Many of my favorite cartoons have nothing to do with humor. Think back to the tragic events we've seen hit our world over the past few years. Tragedies like 9-11, the tsunamis in Asia, starvation and disease in Third World countries and the hurricanes that have hit the US. These events have killed thousands, even millions of people and left the lives of many survivors shattered and ruined. Yet, as each event unfolded, cartoonists around the world, including myself, produced cartoons to express the pain, sorrow, anger and compassion in very appropriate, respectful and creative ways. These cartoon depictions were not funny-nor were they meant to be. They were very serious and their purpose was to comfort, encourage and provoke meaningful thought. Here are a couple of my cartoons drawn after specific tragic events. The first was drawn after the Columbine school shootings in Colorado:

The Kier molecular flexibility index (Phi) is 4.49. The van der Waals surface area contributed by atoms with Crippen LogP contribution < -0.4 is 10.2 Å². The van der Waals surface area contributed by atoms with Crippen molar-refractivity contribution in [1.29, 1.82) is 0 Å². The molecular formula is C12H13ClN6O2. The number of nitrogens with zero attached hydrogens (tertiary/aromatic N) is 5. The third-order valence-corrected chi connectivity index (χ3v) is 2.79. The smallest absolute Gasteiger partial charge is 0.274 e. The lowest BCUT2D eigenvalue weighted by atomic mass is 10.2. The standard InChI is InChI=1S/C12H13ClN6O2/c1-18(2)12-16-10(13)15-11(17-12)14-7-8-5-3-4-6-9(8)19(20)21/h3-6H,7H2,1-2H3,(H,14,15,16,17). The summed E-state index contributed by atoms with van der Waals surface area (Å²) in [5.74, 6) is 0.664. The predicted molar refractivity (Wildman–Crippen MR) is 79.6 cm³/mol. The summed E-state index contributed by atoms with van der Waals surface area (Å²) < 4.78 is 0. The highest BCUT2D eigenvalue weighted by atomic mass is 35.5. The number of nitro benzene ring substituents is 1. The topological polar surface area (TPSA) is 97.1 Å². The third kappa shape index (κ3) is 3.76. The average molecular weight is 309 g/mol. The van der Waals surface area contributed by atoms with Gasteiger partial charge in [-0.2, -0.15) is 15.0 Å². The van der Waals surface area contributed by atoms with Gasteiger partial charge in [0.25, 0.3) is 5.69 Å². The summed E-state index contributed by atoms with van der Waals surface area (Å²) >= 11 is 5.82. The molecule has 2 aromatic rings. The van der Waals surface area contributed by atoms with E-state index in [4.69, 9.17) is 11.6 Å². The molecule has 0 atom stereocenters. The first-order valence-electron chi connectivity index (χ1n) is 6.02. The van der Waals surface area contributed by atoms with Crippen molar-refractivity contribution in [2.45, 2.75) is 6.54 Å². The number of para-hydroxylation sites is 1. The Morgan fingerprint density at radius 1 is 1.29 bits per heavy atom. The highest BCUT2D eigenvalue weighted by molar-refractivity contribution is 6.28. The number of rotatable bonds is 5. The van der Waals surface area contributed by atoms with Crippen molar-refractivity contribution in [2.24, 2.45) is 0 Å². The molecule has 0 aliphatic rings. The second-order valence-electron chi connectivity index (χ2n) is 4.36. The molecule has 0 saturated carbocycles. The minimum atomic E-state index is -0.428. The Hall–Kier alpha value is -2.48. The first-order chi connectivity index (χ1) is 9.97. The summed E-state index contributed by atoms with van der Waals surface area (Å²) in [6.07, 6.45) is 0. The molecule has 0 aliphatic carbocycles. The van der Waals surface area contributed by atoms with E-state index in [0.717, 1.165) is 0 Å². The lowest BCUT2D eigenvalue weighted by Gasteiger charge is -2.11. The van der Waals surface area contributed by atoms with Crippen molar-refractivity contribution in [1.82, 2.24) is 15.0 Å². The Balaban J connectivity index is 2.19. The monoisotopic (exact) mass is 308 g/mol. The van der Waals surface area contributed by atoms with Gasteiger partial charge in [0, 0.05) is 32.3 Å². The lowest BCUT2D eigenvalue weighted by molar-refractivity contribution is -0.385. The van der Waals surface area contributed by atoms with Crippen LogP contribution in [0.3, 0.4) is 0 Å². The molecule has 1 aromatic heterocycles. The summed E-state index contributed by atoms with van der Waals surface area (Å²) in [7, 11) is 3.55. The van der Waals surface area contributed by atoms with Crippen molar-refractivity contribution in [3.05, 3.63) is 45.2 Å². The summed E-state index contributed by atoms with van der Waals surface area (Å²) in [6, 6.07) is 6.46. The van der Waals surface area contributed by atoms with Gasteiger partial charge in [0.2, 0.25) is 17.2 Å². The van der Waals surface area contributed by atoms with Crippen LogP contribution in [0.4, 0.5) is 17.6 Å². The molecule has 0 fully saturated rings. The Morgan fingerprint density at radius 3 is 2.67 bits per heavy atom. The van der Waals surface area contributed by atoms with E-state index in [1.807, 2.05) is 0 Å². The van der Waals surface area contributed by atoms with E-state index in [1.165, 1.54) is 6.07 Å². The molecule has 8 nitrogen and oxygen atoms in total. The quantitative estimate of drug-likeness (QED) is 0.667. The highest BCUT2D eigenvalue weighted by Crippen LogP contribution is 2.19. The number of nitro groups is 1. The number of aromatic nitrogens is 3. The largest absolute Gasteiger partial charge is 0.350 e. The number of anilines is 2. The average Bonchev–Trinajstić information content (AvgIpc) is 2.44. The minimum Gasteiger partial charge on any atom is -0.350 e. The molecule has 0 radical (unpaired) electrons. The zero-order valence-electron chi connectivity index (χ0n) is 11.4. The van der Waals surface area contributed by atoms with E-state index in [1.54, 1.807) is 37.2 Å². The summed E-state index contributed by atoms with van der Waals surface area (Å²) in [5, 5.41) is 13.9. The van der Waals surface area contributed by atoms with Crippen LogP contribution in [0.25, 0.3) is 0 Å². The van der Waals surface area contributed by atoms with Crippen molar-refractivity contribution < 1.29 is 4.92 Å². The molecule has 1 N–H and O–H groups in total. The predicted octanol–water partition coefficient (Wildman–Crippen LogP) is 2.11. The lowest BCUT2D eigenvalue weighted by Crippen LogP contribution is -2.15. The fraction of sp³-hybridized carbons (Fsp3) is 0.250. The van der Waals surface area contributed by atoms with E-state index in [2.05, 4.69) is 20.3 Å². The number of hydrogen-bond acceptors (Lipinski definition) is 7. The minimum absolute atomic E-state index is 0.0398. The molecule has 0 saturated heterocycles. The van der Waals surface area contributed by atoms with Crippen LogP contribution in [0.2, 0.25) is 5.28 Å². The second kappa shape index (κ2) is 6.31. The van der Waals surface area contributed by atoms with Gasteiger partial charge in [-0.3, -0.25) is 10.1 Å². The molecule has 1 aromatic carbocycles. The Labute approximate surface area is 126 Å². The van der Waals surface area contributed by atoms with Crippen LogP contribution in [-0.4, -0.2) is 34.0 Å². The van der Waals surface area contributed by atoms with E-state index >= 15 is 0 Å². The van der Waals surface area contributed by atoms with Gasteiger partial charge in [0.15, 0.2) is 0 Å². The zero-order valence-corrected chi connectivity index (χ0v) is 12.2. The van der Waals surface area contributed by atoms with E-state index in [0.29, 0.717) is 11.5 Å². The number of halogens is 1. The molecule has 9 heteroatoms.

The second was drawn to deal with an important question people were asking after 9-11:
As you can see, I'm not looking for a laugh, but rather serious contemplation and even a tear.
So, not all cartoons are for the purposes of humor. What about the ones that are meant to be funny? Sometimes there are very strong objections to any hint of humor when dealing with biblical topics. In a way I can understand why these reactions happen, since the world often uses humor to mock Christianity and the Bible. But, as we examine the issue of humor in ministry, let's first ask the question, what is the origin of humor? Of course, the biblical answer is that humor was created by and given to us by our Creator.
Humor, like most things in this fallen and sin-cursed world, has been corrupted by sin. Now there are good and worthwhile forms of it and there are bad and harmful forms of it. It is between these two sides (with some gray area in the middle) that we must discern.